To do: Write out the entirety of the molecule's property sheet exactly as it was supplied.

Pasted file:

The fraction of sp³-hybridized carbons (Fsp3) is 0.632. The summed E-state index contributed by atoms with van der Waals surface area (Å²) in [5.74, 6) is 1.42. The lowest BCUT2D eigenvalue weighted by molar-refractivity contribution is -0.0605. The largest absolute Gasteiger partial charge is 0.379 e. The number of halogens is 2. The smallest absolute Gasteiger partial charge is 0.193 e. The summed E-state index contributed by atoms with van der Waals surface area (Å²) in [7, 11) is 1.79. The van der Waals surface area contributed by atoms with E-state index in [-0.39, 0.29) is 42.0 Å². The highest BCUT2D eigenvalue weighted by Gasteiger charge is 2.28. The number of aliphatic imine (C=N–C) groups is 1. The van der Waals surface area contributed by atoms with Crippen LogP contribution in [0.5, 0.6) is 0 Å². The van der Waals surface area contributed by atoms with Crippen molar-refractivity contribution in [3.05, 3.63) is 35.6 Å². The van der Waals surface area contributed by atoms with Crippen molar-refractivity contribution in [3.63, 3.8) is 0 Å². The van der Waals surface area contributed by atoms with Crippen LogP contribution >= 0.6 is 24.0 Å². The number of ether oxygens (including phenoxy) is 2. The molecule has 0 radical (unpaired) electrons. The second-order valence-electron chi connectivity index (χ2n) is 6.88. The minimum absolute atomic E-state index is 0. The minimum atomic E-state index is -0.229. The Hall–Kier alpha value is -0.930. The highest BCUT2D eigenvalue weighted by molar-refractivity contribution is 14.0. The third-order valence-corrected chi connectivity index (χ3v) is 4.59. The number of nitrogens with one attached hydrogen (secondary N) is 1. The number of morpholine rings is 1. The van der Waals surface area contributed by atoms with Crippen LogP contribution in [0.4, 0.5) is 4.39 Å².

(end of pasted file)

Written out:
The fraction of sp³-hybridized carbons (Fsp3) is 0.632. The summed E-state index contributed by atoms with van der Waals surface area (Å²) in [5.74, 6) is 1.42. The lowest BCUT2D eigenvalue weighted by molar-refractivity contribution is -0.0605. The largest absolute Gasteiger partial charge is 0.379 e. The number of halogens is 2. The smallest absolute Gasteiger partial charge is 0.193 e. The summed E-state index contributed by atoms with van der Waals surface area (Å²) in [7, 11) is 1.79. The van der Waals surface area contributed by atoms with E-state index in [-0.39, 0.29) is 42.0 Å². The highest BCUT2D eigenvalue weighted by Gasteiger charge is 2.28. The number of aliphatic imine (C=N–C) groups is 1. The van der Waals surface area contributed by atoms with Crippen LogP contribution in [0.5, 0.6) is 0 Å². The van der Waals surface area contributed by atoms with Crippen molar-refractivity contribution in [3.05, 3.63) is 35.6 Å². The van der Waals surface area contributed by atoms with Crippen molar-refractivity contribution in [3.63, 3.8) is 0 Å². The van der Waals surface area contributed by atoms with Crippen LogP contribution >= 0.6 is 24.0 Å². The number of ether oxygens (including phenoxy) is 2. The molecule has 0 radical (unpaired) electrons. The second-order valence-electron chi connectivity index (χ2n) is 6.88. The minimum absolute atomic E-state index is 0. The minimum atomic E-state index is -0.229. The Hall–Kier alpha value is -0.930. The highest BCUT2D eigenvalue weighted by molar-refractivity contribution is 14.0. The third-order valence-corrected chi connectivity index (χ3v) is 4.59. The number of nitrogens with one attached hydrogen (secondary N) is 1. The number of morpholine rings is 1. The van der Waals surface area contributed by atoms with Crippen LogP contribution in [0.4, 0.5) is 4.39 Å².